Shortly after the disastrous release of Glitter, Sony released a second compilation album, the 2-CD Greatest Hits, just before Christmas. In early 2002, EMI decided to part ways with Carey and they bought out her contract for $28 million, as an addition to the $21 million paid the previous year when singing, giving her another round of bad publicity. Later that year, she signed a three-album contract with Island Records' Def Jam. To add further to Carey's emotional burdens, her father died of cancer that same year.

Following a well-received supporting role in the independent film WiseGirls (see below), Carey released a new album, Charmbracelet, in which she expressed an interest in writing music that is more profoundly meaningful to her and her fans. Charmbracelet sold poorly, and the quality of Carey's vocals, which had previously been perceived as the singer's strong point, came under severe criticism. "Mariah's voice is shot, sounding in tatters" declared one review, "and there's not a moment where it sounds strong or inviting". "Carey's once glorious voice is all over the place" said another, while Barry Walters commented, "Carey's lead vocals blend into choruses of overdubbed Mariahs cooing overlapping phrases". Singles such as "Through the Rain" failed both on the charts and with pop radio, whose playlists had become less open to maturing "diva" stylists such as Carey, Whitney Houston and Céline Dion.[3]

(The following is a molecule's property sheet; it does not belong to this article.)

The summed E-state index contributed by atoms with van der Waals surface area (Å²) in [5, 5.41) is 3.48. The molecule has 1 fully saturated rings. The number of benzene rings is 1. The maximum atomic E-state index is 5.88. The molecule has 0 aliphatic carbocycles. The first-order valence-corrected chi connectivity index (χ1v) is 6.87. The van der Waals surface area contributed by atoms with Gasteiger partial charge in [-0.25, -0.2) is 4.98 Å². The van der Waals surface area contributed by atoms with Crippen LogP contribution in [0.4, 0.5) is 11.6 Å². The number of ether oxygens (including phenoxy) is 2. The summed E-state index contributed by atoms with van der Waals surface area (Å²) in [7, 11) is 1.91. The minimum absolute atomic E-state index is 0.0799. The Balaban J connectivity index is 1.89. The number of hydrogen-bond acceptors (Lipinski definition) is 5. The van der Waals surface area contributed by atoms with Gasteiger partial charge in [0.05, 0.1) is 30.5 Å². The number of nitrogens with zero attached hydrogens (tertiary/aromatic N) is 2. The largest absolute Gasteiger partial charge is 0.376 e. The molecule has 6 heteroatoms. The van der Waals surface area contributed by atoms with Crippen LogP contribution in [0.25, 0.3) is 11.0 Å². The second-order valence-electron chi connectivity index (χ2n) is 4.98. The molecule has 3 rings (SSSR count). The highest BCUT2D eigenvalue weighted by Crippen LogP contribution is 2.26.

Her 2003 duet with Busta Rhymes, "I Know What You Want", fared considerably better, reaching the top five in the U.S.; Columbia Records later included it on the double CD The Remixes. That year, Carey was awarded the "Diamond Award" by the World Music Awards show in honour of selling over 150 million albums worldwide.[4][5] She was featured on rapper Jadakiss' single "U Make Me Wanna" in 2004, which reached the top ten on Billboard's R&B/Hip-Hop Singles chart and the top thirty of the Hot 100.

2005–the present: Return of the Voice